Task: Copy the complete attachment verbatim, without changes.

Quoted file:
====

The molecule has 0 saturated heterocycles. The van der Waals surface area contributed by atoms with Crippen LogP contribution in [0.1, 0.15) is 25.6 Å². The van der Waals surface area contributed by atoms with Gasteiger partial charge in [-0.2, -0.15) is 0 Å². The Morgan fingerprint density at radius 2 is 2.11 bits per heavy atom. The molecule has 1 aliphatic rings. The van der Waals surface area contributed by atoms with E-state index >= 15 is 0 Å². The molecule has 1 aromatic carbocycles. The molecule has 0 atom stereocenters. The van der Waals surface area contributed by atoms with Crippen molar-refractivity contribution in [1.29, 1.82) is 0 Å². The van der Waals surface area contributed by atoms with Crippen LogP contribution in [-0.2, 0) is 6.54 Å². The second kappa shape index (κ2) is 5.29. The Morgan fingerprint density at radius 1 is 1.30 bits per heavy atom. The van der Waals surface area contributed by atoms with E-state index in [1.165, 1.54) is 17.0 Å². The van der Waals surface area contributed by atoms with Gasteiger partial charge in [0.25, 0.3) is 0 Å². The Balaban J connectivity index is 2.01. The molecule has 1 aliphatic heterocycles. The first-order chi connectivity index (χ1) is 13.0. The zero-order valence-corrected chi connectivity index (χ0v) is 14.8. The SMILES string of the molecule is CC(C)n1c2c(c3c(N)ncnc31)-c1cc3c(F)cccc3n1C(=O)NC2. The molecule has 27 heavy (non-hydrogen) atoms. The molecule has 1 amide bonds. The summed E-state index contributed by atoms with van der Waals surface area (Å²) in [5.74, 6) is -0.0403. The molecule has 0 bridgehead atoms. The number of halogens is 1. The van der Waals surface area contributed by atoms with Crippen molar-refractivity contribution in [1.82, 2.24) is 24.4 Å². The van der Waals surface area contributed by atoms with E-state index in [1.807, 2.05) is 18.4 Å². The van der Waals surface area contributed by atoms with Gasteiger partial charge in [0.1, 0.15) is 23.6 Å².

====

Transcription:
The molecule has 0 saturated heterocycles. The van der Waals surface area contributed by atoms with Crippen LogP contribution in [0.1, 0.15) is 25.6 Å². The van der Waals surface area contributed by atoms with Gasteiger partial charge in [-0.2, -0.15) is 0 Å². The Morgan fingerprint density at radius 2 is 2.11 bits per heavy atom. The molecule has 1 aliphatic rings. The van der Waals surface area contributed by atoms with E-state index >= 15 is 0 Å². The molecule has 1 aromatic carbocycles. The molecule has 0 atom stereocenters. The van der Waals surface area contributed by atoms with Crippen molar-refractivity contribution in [1.29, 1.82) is 0 Å². The van der Waals surface area contributed by atoms with Crippen LogP contribution in [-0.2, 0) is 6.54 Å². The second kappa shape index (κ2) is 5.29. The Morgan fingerprint density at radius 1 is 1.30 bits per heavy atom. The van der Waals surface area contributed by atoms with E-state index in [1.165, 1.54) is 17.0 Å². The van der Waals surface area contributed by atoms with Gasteiger partial charge in [0.25, 0.3) is 0 Å². The Balaban J connectivity index is 2.01. The molecule has 1 aliphatic heterocycles. The first-order chi connectivity index (χ1) is 13.0. The zero-order valence-corrected chi connectivity index (χ0v) is 14.8. The SMILES string of the molecule is CC(C)n1c2c(c3c(N)ncnc31)-c1cc3c(F)cccc3n1C(=O)NC2. The molecule has 27 heavy (non-hydrogen) atoms. The molecule has 1 amide bonds. The summed E-state index contributed by atoms with van der Waals surface area (Å²) in [5.74, 6) is -0.0403. The molecule has 0 bridgehead atoms. The number of halogens is 1. The van der Waals surface area contributed by atoms with Crippen molar-refractivity contribution in [1.82, 2.24) is 24.4 Å². The van der Waals surface area contributed by atoms with E-state index in [1.807, 2.05) is 18.4 Å². The van der Waals surface area contributed by atoms with Gasteiger partial charge in [0.1, 0.15) is 23.6 Å².